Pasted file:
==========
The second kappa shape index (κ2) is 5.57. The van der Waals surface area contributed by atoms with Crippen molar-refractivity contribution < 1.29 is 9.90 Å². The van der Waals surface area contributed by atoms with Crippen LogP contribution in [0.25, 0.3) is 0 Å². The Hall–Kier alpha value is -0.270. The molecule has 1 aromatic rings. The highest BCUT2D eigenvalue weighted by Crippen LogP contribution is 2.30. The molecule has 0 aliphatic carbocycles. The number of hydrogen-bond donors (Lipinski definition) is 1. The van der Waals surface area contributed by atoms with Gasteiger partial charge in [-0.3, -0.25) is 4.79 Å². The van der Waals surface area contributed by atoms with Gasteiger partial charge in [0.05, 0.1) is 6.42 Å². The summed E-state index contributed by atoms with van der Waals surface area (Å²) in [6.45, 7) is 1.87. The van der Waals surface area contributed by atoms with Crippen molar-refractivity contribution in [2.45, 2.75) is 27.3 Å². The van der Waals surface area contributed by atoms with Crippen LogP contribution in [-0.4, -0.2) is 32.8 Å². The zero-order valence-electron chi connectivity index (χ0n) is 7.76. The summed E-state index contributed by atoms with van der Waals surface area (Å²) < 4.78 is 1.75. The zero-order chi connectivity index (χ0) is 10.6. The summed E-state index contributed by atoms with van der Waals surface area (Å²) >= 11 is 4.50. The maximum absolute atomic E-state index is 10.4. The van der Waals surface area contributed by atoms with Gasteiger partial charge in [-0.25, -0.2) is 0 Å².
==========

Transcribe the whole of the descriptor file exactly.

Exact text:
The second kappa shape index (κ2) is 5.57. The van der Waals surface area contributed by atoms with Crippen molar-refractivity contribution < 1.29 is 9.90 Å². The van der Waals surface area contributed by atoms with Crippen LogP contribution in [0.25, 0.3) is 0 Å². The Hall–Kier alpha value is -0.270. The molecule has 1 aromatic rings. The highest BCUT2D eigenvalue weighted by Crippen LogP contribution is 2.30. The molecule has 0 aliphatic carbocycles. The number of hydrogen-bond donors (Lipinski definition) is 1. The van der Waals surface area contributed by atoms with Gasteiger partial charge in [-0.3, -0.25) is 4.79 Å². The van der Waals surface area contributed by atoms with Gasteiger partial charge in [0.05, 0.1) is 6.42 Å². The summed E-state index contributed by atoms with van der Waals surface area (Å²) in [6.45, 7) is 1.87. The van der Waals surface area contributed by atoms with Crippen molar-refractivity contribution in [2.45, 2.75) is 27.3 Å². The van der Waals surface area contributed by atoms with Crippen LogP contribution in [-0.4, -0.2) is 32.8 Å². The zero-order valence-electron chi connectivity index (χ0n) is 7.76. The summed E-state index contributed by atoms with van der Waals surface area (Å²) < 4.78 is 1.75. The zero-order chi connectivity index (χ0) is 10.6. The summed E-state index contributed by atoms with van der Waals surface area (Å²) >= 11 is 4.50. The maximum absolute atomic E-state index is 10.4. The van der Waals surface area contributed by atoms with Gasteiger partial charge in [-0.25, -0.2) is 0 Å².